Cumberland Times-News

Maude McDaniel - Living

January 12, 2013

Never skipped? You missed something

A friend of mine, whom I will call Jane because that is her name, and I were talking about what we did well as children. It was a short conversation. We only shared two physical traits as children, and one of them was that we didn't do anything very well at the time — especially physical-type stuff.

There was one thing though that we were inordinately proud of, and that was that we could both skip stones on top of water. I don't really remember how I learned, although having two older brothers might have helped somewhere. And I can still do it, although I can't walk to the water (streams or lakes ) very easily any more to skip the stones.

And two or three times now is my limit. All that bending over to pick up the stones, you know. Also there are little tricks of of crooking your back and disengaging the stone from your fingers at exactly the right time and angle. I think I might have to practice a little to get those back.

Of course, you have to have the right stone, and both Jane and I knew what the right stone looks like. I remember keeping my mouth closed when other kids my age, impressed by my skills, attempted to skip stones themselves. Think I told them what shapes to look for? Not on your bippy.

Skipping stones was one of the few reasons I had to be proud of myself when I was 7 or 8. I knew the right kind of stone, and I knew how to throw it. And I was not going to give up my hard-earned skill by carelessly sharing it with other kids. I have sometimes felt guilty about this selfishness of mine, when I could have brought such joy into other kids' lives by teaching them how to skip stones. But not very often. So many children grow up never knowing this important skill, and that's fine with me!

It's the only athletic prowess I have ever claimed. There are no Olympic medals in stone-skipping, which severely curtailed my attempt to make something of it. Jane confessed to the same problem, but after that conversation we looked at each other with new, appreciative eyes. We were both No. 1 stone skippers and nobody could take that away from us.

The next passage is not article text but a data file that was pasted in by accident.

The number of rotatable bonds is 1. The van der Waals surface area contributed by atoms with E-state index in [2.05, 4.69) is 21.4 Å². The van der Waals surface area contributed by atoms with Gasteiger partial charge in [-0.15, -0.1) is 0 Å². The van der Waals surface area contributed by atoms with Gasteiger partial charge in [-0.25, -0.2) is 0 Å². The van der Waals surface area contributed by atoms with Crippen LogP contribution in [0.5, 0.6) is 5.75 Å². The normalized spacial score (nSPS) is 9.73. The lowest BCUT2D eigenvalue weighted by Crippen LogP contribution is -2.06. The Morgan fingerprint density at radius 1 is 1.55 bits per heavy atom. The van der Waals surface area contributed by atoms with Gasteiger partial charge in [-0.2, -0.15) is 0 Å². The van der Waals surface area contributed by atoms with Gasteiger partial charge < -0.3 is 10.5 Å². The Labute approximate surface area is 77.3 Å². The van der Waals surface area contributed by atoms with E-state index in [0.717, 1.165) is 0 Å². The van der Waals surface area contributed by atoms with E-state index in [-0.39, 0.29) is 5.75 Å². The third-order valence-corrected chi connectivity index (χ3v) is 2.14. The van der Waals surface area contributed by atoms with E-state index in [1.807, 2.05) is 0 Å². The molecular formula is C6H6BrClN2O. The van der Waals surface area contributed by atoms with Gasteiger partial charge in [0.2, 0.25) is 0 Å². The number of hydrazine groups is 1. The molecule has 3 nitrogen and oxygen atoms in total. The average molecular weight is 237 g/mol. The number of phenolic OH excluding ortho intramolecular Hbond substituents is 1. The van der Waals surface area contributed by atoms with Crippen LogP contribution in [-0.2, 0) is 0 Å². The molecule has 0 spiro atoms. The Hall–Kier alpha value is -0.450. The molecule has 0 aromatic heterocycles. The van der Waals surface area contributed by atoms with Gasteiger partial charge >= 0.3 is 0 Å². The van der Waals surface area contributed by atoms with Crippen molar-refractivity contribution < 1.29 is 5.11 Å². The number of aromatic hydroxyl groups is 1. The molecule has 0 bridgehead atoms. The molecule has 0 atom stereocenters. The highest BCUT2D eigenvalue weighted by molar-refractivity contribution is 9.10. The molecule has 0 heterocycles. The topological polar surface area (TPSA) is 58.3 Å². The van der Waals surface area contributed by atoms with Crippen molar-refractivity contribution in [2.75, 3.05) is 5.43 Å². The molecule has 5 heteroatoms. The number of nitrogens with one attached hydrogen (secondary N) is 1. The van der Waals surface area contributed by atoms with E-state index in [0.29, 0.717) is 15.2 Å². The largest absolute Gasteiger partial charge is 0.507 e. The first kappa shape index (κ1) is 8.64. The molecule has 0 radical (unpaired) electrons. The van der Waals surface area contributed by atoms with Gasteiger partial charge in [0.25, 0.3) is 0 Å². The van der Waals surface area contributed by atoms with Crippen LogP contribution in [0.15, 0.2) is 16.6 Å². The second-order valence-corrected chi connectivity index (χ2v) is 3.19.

There was another kind of skipping that I did pretty well in those days, too. Just that, skipping. When you come to think of it, skipping is a pretty jerky way to get around — you have to be in a frame of mind that really does not feel too urgently about your destination, even if you've got one. (I remember frequently not having any destination clearly in mind, at the age of seven.) Still, eventually, skipping will get you some place which seems to fit the bill. Or you just stop skipping, which also does the job. I suppose you could ask if I also skipped my chores in those days, but no such luck.

Thinking about all this just now, I grew nostalgic and decided to try a little skipping, after all these years. Well, readers, I hate to admit it — but I couldn't get off the ground. The truth is — I have confessed this before — I was never a great one for physical exercise. (Except for hopscotch. I was very good at hopscotch.) I don't consider this my fault, but the fault of my body. Some body types are just better off standing still. Or, better yet, sitting still. I don 't know what kind of false physics it is that keeps proclaiming (in TV commercials) that "a body in motion tends to stay in motion." Not on your life it doesn't; at least mine doesn't.

Anyway, it makes no sense. Not that I know anything about physics, but surely it can't be true that a body in motion stays in motion. I know from experience that there is a little matter called "inertia," which, for me, conquers all other life forces. I know a lot about inertia. It is one of the things I do best. And where there is inertia, believe me there is no body in motion.

I hesitate to mention this, because it might encourage one of my readers (the old one, I know you!) to abandon your workout. Don't give it up. You need it. Honest.

But I don't. In my case, it is boring — you can't read very well when you are exercising. And it scares the dog. Honest. I did some (sort of) high kicks while Rusty was in the house once and he ran trembling for the door, making little squeaks of distress.

What's more, all those promises of adding six months onto the end of your life seem worthless, because where are many of us at the end of our lives? In a hospital or a nursing home, that's where.

I'd love to go back to skipping stones on a stream or a lake. I'd love to be able to go back to skipping, although onlookers might not enjoy it as much as I would..

I wonder if you can skip on just one foot, and cut the strain in half.


 Take my word for it.

You can't.

(It's OK, Rusty. Just go around me.)

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Maude McDaniel - Living
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